How many more victims will it take for the authorities to finally admit and
learn from the fact that the current methods of fighting terrorism are absolutely
ineffective? In just one week 100
people got killed and 60 were injured....
Special services have no reliable informed sources. To have such sources of information, that is,
to be able to prevent terrorist acts is one of the principal goals of law-enforcement
agencies.... As terrorist acts more
often than not take weeks of careful preparations, special services have yet to
learn to stave them off."
"Troika? What Troika?"
Yuliya Petrovskaya and Yevgeniy Grigoryev wrote in centrist Nezavisimaya
Gazeta (9/1): "Public opinion
in France and Germany has been known to disapprove of the Kremlin's policy in
the North Caucasus. That being so,
Schroeder and Chirac are trying not to focus on that issue. The fact that the three leaders met right
after the presidential elections in Chechnya drew much attention in the
European media. The prevailing tone of
commentaries there is critical.... The
Big European Troika originated from the three countries non-accepting the U.S.'
Iraq policy. Atlanticists have termed it
a Paris-Berlin-Moscow axis pursing anti-American aims. It is no alliance, of course. But the three leaders tried to show that
their cooperation was not limited to Iraq alone."
Business-oriented Vedomosti observed (9/1): "As the U.S. and the EU reacted
negatively to the (Chechnya) election, Putin had Chirac and Schroeder sweeten
the bitter pill with their loyal statements....
It so happens that many people abroad take interest in Chechnya's future. The new Chechen leader should gain prestige
in the West. So far, he has not been in
good graces there. But then, Alkhanov
has a chance to repair the situation by calling general elections soon. Without parliament, the President's power is
"Chechens Vote For Putin's Choice"
Sergey Markov wrote in official government-run Rossiyskaya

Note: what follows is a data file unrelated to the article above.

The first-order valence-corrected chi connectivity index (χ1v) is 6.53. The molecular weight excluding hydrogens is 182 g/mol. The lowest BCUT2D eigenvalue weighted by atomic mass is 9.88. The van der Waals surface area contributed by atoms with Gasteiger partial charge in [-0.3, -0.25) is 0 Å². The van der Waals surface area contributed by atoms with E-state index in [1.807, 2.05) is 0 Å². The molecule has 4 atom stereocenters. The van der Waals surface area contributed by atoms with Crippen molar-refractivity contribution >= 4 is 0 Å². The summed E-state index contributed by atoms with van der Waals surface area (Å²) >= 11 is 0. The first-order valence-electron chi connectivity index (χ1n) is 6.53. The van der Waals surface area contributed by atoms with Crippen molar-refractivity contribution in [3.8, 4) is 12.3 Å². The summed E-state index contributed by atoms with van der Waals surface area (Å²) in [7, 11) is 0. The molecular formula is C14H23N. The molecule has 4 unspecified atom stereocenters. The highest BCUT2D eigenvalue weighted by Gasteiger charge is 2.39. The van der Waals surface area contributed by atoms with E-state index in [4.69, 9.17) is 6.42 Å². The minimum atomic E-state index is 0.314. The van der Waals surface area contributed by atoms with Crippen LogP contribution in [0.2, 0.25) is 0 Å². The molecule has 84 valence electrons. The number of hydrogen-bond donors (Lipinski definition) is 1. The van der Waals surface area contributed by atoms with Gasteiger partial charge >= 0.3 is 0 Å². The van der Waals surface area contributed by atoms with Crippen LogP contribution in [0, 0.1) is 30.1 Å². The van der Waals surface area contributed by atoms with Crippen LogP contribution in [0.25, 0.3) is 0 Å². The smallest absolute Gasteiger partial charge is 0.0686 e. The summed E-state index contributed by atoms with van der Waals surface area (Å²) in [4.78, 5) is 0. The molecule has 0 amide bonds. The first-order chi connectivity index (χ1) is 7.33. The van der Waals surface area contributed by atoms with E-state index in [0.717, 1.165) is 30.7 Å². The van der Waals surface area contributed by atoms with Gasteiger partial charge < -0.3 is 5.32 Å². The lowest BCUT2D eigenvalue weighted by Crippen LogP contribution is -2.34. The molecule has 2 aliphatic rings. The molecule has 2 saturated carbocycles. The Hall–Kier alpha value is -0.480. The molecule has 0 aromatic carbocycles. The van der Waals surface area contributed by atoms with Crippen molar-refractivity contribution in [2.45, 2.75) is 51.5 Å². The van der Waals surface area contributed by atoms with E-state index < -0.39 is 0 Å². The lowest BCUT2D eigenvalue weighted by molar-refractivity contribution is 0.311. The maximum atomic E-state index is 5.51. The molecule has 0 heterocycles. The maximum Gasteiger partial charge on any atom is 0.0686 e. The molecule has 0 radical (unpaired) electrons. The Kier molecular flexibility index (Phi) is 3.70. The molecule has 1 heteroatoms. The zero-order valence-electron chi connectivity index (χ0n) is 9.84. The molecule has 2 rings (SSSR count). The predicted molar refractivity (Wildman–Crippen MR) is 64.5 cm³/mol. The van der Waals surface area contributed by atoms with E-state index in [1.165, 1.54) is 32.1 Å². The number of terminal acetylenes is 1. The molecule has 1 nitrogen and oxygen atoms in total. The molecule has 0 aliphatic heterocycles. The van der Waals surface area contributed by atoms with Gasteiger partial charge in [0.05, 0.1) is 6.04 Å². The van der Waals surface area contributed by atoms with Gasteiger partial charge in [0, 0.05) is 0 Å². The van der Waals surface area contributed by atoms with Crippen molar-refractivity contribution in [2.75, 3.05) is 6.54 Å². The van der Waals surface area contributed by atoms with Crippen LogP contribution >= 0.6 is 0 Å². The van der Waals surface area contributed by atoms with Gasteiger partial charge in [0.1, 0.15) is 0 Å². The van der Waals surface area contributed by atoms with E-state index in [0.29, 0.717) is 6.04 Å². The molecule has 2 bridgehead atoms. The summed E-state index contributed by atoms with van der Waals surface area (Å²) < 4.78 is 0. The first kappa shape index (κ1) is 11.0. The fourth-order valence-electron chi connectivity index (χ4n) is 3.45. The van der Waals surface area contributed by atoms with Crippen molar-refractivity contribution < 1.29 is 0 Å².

Gazeta (8/31): "On the one
hand, you wouldn't call those elections perfectly democratic, of course. On the other hand, most Chechens consciously
voted for Alu Alkhanov. They needed that
poll to be able to call truly democratic elections a decade from now. Why Alu Alkhanov? For one thing, Chechens would have voted for
anyone recommended by Vladimir Putin, as they pin their hopes on his firm and
consistent policies, be it fighting terrorists or restoring political power and
the economy. For another, Alu Alkhanov
is part of the late President Akhmat Kadyrov's team."
"The Choice Surprises No One"
Ivan Sukhov said in reformist Vremya Novostey (8/31):
"The vote outcome in Chechnya has surprised no one. The winner's name had been known several
months before the local election commission announced it. Though it has been received with irony by
most Chechens, Alkhanov's 73 odd percent of the vote are irrefutable proof of
the late President finally getting a lawful successor."
"New President To Rely On Moscow"
Vladimir Mukhin stated in centrist Nezavisimaya Gazeta
(8/31): "When it comes to the Chechen elections, the official opinion
differs from that of independent politicians.... Without a doubt, President Alu Alkhanov will
work to bring order to the land. In
that, he, understandably, will rely on power structures and the federal
government, which made sure that he win the top post."
Olga Romanova held in business-oriented Vedomosti
(8/31): "The Chechen elections were
a big success. In Russia, a big success
is an event which, called historic, is of no interest to anyone. As they happen, major historic events are
under strict control, and their outcome is known to all in advance. Any election in Russia tends to copy the
Putin election.... Chechnya, now that it